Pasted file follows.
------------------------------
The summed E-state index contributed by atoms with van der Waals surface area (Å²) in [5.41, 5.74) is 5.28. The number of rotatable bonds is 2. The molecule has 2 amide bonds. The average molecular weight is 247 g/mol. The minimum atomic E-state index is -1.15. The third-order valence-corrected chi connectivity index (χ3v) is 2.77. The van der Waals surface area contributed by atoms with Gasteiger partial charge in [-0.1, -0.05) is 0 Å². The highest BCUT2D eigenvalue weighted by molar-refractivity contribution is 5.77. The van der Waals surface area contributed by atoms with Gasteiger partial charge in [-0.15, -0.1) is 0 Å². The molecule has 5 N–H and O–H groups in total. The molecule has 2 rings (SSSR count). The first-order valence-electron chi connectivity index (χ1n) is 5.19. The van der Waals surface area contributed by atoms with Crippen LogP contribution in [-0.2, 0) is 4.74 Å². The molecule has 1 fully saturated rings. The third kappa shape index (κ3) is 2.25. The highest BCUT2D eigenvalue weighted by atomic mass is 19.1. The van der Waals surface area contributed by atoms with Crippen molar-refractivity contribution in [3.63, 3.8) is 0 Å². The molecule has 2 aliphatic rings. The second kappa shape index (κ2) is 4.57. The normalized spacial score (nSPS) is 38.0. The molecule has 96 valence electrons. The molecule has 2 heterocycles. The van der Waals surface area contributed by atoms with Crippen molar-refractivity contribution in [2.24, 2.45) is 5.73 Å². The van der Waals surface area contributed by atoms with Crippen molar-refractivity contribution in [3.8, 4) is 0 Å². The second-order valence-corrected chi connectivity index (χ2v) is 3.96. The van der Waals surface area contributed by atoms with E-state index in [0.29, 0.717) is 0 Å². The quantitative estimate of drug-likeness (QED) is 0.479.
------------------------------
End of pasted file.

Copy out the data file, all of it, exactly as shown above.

The summed E-state index contributed by atoms with van der Waals surface area (Å²) in [5.41, 5.74) is 5.28. The number of rotatable bonds is 2. The molecule has 2 amide bonds. The average molecular weight is 247 g/mol. The minimum atomic E-state index is -1.15. The third-order valence-corrected chi connectivity index (χ3v) is 2.77. The van der Waals surface area contributed by atoms with Gasteiger partial charge in [-0.1, -0.05) is 0 Å². The highest BCUT2D eigenvalue weighted by molar-refractivity contribution is 5.77. The van der Waals surface area contributed by atoms with Gasteiger partial charge in [-0.15, -0.1) is 0 Å². The molecule has 5 N–H and O–H groups in total. The molecule has 2 rings (SSSR count). The first-order valence-electron chi connectivity index (χ1n) is 5.19. The van der Waals surface area contributed by atoms with Crippen LogP contribution in [-0.2, 0) is 4.74 Å². The molecule has 1 fully saturated rings. The third kappa shape index (κ3) is 2.25. The highest BCUT2D eigenvalue weighted by atomic mass is 19.1. The van der Waals surface area contributed by atoms with Crippen molar-refractivity contribution in [3.63, 3.8) is 0 Å². The molecule has 2 aliphatic rings. The second kappa shape index (κ2) is 4.57. The normalized spacial score (nSPS) is 38.0. The molecule has 96 valence electrons. The molecule has 2 heterocycles. The van der Waals surface area contributed by atoms with Crippen molar-refractivity contribution in [2.24, 2.45) is 5.73 Å². The van der Waals surface area contributed by atoms with Crippen molar-refractivity contribution in [3.8, 4) is 0 Å². The second-order valence-corrected chi connectivity index (χ2v) is 3.96. The van der Waals surface area contributed by atoms with E-state index in [0.29, 0.717) is 0 Å². The quantitative estimate of drug-likeness (QED) is 0.479.